The little potty that's on sale reminds me that I need to step up my potty training game for my 2-year-old. That super cute dollhouse reminds me that I need to think about my daughter's first birthday in two months (WHAT!). That face mask reminds me that I need to remember to wash my face before bed because I forget waaaay more than I remember which is terrible.

But then I realize, these deals are going to save my mental load by fixing my life. Right?

Like, I never knew I needed an Instant Pot until you told me it was only $58. Now I am scouring Pinterest for meals I want to prep in my own. THIS POT IS THE TICKET TO GETTING MY LIFE IN ORDER.

Do we need more plates and cups for the kids? I mean really they only probably need about two plates and two cups each but YES. Yes I do need more cute kids kitchenware. THESE PLATES ARE THE TICKET TO BEING A GOOD MOM.

What would I do if I had five Echo Dots? I don't know, but let's find out because they're only $29! THESE DOTS ARE THE TICKET TO EFFICIENCY.

If I order a Vitamix at 30% off, I know I'll lose the baby weight. Think of all the smoothies I'll mix up! I mean, I just lost a pound even thinking about the smoothies that thing can whip up. THIS VITAMIX IS THE TICKET TO A SEXY BOD.

Buying this trendy, floral dress will step up my mom style significantly. THIS DRESS IS THE TICKET TO KEEPING MY COOL.

Okay, then after I add all the fixers to my cart, I realize… I have 99 things, but necessity ain't one.

I mean, I have everything from waterproof band-aids to bras to dresses for myself and my kids to an alarm clock and books. I basically feel like Oprah—You get an Audible subscription! You get an Audible subscription!—but instead of these products magically being paid for by Queen O herself, the money is coming from my bank account, which is a lot less fun of a game, TBH.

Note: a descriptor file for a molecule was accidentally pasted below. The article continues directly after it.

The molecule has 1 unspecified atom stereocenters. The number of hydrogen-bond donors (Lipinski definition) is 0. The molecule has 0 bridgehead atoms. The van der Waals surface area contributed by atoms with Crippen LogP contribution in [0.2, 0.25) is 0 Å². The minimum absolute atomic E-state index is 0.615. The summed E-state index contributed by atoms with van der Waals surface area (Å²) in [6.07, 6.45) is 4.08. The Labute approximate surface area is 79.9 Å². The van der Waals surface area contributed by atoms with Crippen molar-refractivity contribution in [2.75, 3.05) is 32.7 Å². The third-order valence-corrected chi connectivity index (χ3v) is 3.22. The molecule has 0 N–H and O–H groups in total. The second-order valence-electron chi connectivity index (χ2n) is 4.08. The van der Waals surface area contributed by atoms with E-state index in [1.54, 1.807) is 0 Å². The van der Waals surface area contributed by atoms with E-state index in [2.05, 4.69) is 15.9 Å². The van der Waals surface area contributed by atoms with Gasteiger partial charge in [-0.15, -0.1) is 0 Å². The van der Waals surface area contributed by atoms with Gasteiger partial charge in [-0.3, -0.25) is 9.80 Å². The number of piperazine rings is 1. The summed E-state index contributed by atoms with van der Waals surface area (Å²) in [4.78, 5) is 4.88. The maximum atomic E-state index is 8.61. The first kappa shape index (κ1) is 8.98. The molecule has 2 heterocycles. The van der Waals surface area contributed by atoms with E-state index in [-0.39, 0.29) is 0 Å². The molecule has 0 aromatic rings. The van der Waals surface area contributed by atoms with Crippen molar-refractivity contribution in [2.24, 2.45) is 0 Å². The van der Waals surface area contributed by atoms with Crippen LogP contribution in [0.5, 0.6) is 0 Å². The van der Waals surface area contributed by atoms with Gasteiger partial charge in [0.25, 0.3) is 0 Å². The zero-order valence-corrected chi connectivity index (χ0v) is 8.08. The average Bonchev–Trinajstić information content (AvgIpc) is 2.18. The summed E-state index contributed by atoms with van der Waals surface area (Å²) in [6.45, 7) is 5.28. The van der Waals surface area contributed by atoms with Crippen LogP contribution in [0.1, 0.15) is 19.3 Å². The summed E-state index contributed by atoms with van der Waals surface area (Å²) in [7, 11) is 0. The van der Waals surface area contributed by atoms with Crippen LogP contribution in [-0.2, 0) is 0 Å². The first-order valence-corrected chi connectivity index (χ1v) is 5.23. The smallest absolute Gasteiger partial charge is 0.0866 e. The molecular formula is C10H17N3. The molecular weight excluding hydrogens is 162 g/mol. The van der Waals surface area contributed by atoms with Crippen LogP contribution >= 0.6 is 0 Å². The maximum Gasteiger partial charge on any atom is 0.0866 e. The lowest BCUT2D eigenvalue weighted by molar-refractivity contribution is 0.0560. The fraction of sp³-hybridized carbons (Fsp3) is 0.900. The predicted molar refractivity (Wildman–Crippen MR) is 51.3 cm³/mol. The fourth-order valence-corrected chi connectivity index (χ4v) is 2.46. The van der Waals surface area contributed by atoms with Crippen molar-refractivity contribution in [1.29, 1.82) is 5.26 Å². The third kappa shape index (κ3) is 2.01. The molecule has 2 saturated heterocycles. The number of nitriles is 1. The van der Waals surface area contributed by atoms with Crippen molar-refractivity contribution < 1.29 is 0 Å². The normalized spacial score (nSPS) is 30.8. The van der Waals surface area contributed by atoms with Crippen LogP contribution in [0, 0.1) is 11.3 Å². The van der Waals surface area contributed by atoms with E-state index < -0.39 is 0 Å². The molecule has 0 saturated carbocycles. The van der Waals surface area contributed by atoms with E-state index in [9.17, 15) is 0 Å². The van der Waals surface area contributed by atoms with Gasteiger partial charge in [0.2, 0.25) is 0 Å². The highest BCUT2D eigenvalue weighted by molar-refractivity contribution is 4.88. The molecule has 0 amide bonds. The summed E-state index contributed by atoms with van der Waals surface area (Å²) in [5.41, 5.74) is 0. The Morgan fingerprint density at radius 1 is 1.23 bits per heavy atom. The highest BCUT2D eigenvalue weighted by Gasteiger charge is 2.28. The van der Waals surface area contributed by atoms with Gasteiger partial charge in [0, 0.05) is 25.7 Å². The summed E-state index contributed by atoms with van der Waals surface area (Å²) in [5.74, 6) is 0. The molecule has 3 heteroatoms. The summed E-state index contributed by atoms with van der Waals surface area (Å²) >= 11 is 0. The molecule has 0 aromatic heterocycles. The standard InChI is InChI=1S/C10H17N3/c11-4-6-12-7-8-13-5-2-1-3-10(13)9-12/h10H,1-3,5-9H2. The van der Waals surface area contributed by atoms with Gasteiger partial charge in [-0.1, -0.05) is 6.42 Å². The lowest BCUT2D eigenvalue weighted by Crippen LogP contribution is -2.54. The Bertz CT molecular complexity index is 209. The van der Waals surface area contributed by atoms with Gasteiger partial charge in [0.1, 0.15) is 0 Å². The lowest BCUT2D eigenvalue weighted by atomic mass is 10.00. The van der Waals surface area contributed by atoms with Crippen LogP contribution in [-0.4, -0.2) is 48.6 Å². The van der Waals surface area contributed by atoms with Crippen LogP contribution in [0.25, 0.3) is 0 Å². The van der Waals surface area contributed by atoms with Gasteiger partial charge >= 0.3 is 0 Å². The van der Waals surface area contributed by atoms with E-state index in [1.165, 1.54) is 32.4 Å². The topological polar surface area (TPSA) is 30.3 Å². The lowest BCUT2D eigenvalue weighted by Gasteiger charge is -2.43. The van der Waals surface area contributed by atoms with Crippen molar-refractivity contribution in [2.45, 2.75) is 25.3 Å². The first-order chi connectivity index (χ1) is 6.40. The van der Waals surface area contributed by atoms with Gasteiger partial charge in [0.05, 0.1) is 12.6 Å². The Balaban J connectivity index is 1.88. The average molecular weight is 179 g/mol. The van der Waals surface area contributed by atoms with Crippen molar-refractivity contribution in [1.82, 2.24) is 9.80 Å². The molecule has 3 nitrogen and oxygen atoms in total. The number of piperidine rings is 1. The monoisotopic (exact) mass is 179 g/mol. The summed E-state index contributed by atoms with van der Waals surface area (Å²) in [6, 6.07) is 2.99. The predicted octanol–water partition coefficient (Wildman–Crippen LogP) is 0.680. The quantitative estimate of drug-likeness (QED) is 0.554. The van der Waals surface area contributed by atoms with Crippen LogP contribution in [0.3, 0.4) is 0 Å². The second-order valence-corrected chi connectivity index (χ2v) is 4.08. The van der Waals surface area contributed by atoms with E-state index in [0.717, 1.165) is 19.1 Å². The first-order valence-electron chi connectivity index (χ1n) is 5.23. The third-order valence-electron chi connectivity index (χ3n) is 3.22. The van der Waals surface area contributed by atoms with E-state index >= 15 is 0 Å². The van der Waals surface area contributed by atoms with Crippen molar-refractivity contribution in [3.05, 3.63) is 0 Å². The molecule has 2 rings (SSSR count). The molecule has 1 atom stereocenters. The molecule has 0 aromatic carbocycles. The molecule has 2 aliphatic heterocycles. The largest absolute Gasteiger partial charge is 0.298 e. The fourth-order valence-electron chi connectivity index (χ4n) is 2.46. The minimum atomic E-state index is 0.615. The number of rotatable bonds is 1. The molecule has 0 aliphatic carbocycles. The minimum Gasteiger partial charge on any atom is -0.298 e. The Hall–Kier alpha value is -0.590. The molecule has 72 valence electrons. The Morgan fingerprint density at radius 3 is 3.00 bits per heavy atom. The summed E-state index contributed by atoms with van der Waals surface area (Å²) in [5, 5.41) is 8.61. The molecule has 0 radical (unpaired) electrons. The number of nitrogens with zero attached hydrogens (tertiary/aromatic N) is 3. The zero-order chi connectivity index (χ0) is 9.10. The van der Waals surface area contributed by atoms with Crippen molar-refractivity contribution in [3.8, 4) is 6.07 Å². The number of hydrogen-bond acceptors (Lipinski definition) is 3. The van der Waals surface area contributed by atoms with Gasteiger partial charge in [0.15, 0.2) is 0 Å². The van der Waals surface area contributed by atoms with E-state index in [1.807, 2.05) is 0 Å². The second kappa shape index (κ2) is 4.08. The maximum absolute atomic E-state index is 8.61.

And if I am being honest, I don't need much help with my order-things-from-Amazon-and-pretend-it's-being-paid-for-with-Monopoly-money game as I am quite often coming home to an Amazon package wondering what it could be, opening it with the enthusiasm of a kid on Christmas morning—even though I am the exact person who ordered whatever is inside of that Amazon box.

But today, on Amazon Prime Day, you tempt me with all the deals. And yes, my anxiety, blood pressure and adrenaline rise. And yes, my bank account might temporarily decrease—BUT if we are being fair, with the savings I'm getting on things I would buy anyway, I am basically making our account increase overall. Right?

And while these things aren't going to make me skinnier, or cooler, or more put together—I'm okay with that. I am doing a pretty good job on my own. But some of them will actually help my life in a few different ways at a reasonable price, and I am grateful for that—for real.

Now, Bezos, please end this 404 error nonsense and let me purchase all the things!

Thank you for all the savings and excitement,

Mamas everywhere

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Usually when celebrities post swimsuit photos on Instagram they don't exactly look like your average beach-going mom, but former Bachelorette (and mom of two) Ali Fedotowsky posted a series of bikini photos on Monday that are both beautiful and relatable.

"This might be my most vulnerable post on Instagram ever," she wrote in the caption for the photos which show a postpartum belly that looks like a real postpartum belly.

"At the end of the day, I know it's important to be open and honest about my postpartum body in hopes that it helps even one person out there who is struggling with their own body image," Fedotowsky (who just gave birth to her second child in May) wrote.